Could Taiwan Solve the East China Sea?

January 14, 2014 Topic: Global Governance Region: ChinaNortheast AsiaJapanTaiwanAsia

Could Taiwan Solve the East China Sea?

A new diplomatic initiative.

Beijing’s unanticipated, unilateral announcement of an Air Defense Identification Zone (ADIZ) on November 23 over maritime areas in the East China Sea further heightened tensions in what has already become an increasingly volatile situation. The new ADIZ not only encompasses the disputed Senkaku/Diaoyutai/Diaoyu island chain but also the submerged Iedo/Suyan Rock, a point of dispute between the People’s Republic of China and South Korea. It is particularly curious that Beijing would up the ante with Seoul, especially at a time when it was scoring points in South Korea over the lingering World War II history debate with Tokyo.

No one, of course, anticipates a military confrontation over a series of unoccupied rocks in the East China Sea. However, as U.S. Vice President Biden pointed out, during a speech at Seoul’s Yonsei University during his recent East Asian trip, "the possibility of miscalculation, of a mistake, is real. "Such was the case, almost one hundred years ago, when a motorcade took a wrong turn in the Balkan city of Sarajevo on June 24, 1914. The resulting assassination of the Austrian Archduke led to a worldwide conflagration. A similar mistake could upend the tranquility that has allowed East Asia to make such remarkable economic progress in the past three decades.

Taiwan has pointed the way for defusing those tensions that only last year triggered the most violent anti-Japanese demonstrations to be seen in mainland China in a number of years. A fishery agreement, signed by Taipei and Tokyo earlier this year after seventeen years of deadlocked negotiations, allows for an amiable distribution of marine products, including those from waters in the vicinity of the Senkaku/Diaoyutai/Diaoyu islands. By avoiding mention of the underlying sovereignty claims, the agreement provides a concrete example of how to proceed in a nonconfrontational manner. Taiwanese fishermen were seen as greatly benefiting from the agreement, with an additional 1,400 square nautical miles of waters being made available to them. Some eight hundred Taiwanese trawlers will now reportedly be able to peacefully catch more than 40,000 tons of fish in these waters each year.

This is not to imply that Taiwan has not taken an assertive stance regarding its air rights vis-a-vis Beijing's new ADIZ. Taiwan's Minister of Defense publicly pledged on December 2, with regard to the newly announced ADIZ, that the nation's military would "stand firm to defend the sovereignty of the Republic of China (ROC)."

At a ceremony held December 1 to commemorate the seventieth anniversary of the issuance of the Cairo Declaration, President Ma stated that" "the ROC's Air Force will continue to carry out exercises and training activities as normal in the ROC's air defense identification zone, but the ROC will go through channels to express to mainland Chinese authorities its serious concern about this situation, which stems mainly from the fact that mainland China did not consult Taiwan before announcing its ADIZ in the East China Sea." President Ma noted further that it is in the interest of maintaining peace in the East China Sea and reducing tensions in the region for "all parties involved to avoid any action that would exacerbate tensions."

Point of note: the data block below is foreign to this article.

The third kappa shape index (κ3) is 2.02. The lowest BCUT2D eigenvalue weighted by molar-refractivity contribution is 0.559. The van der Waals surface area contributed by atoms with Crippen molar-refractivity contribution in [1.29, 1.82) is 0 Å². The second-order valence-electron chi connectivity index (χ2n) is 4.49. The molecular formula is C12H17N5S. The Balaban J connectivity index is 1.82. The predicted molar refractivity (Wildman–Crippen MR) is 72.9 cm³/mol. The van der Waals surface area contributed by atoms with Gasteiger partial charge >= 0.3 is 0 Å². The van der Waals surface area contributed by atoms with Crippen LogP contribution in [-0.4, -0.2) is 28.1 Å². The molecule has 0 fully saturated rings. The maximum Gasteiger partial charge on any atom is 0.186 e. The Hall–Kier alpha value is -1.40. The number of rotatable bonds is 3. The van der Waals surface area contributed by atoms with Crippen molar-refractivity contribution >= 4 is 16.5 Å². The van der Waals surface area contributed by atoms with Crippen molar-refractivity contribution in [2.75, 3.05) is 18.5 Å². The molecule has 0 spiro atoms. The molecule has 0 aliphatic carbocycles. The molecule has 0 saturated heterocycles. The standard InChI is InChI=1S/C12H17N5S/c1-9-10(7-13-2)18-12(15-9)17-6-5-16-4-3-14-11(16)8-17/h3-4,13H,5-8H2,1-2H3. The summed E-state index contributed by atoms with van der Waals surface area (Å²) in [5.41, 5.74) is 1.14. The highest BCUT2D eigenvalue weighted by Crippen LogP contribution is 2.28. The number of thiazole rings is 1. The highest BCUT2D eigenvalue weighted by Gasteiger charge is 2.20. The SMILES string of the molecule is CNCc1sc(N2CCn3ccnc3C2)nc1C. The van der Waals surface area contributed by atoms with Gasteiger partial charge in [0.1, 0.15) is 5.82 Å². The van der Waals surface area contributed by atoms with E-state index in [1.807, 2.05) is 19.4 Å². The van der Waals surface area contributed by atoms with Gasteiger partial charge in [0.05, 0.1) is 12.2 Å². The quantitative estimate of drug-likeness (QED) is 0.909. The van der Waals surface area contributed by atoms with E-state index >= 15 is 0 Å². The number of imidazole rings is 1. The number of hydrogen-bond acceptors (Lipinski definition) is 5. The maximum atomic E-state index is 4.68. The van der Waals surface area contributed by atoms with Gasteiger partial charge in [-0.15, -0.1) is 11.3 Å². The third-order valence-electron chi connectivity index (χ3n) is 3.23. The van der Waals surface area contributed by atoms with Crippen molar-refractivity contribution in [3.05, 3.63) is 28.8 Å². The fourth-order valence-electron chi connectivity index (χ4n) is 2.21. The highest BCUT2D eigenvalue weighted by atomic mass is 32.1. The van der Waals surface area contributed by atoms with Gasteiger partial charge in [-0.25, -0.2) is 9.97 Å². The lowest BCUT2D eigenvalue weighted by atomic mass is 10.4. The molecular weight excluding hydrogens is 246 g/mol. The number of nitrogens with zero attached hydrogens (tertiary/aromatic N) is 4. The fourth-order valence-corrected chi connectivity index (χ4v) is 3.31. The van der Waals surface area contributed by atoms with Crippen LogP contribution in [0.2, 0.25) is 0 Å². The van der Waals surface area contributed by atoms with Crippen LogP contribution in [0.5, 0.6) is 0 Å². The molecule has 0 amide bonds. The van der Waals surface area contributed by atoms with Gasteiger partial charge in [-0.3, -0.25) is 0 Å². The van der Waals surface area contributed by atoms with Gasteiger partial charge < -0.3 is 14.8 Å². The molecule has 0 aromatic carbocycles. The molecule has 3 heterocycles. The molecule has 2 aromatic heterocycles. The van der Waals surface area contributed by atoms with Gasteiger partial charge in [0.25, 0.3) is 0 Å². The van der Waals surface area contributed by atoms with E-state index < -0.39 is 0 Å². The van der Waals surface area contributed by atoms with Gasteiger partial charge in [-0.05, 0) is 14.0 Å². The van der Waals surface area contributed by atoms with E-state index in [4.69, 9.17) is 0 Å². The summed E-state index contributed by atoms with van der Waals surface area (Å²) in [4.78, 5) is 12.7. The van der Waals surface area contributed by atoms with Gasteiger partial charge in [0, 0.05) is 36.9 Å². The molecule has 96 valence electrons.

President Ma had laid out a concrete road map in August 2012 on how to avoid confrontation over sovereignty and disputed resource issues in the East China Sea, titled the "East China Sea Peace Initiative." His proposal calls upon the parties "to replace confrontation with dialogue" and "shelve territorial disputes through negotiations," recognizing that emotional territorial claims only fan the flames of nationalism, threatening possible military confrontation. Pointing out that "while sovereignty is indivisible, resources can be shared," the initiative puts the focus on the joint development of abundant East China Sea natural resources, including minerals and marine life, which can lead to a win-win situation for all parties concerned without the historic baggage of territorial disputes. The partnership developed through the sharing of resources is also a natural means for reducing tensions.

No one can deny that the brewing confrontation over territorial issues in the East China Sea, further inflamed by unresolved historic issues and Beijing's newly announced ADIZ, is a potential threat to the peace and prosperity of the most economically vibrant region in the world. Taiwan, however, through the East China Sea Peace Initiative, has pointed the way on how to step back from the abyss before smoldering passions get out of control. Negotiations and a cool-headed distribution of resources are not only in everyone's self-interest but also represent the one clear means to avoid that kind of miscalculation about which Vice President Biden expressed deep concern.

Dennis P. Halpin is a visiting scholar at the U.S.-Korea Institute at SAIS, Johns Hopkins University.

Image: Wikimedia Commons/Rico Shen. CC BY-SA 2.0.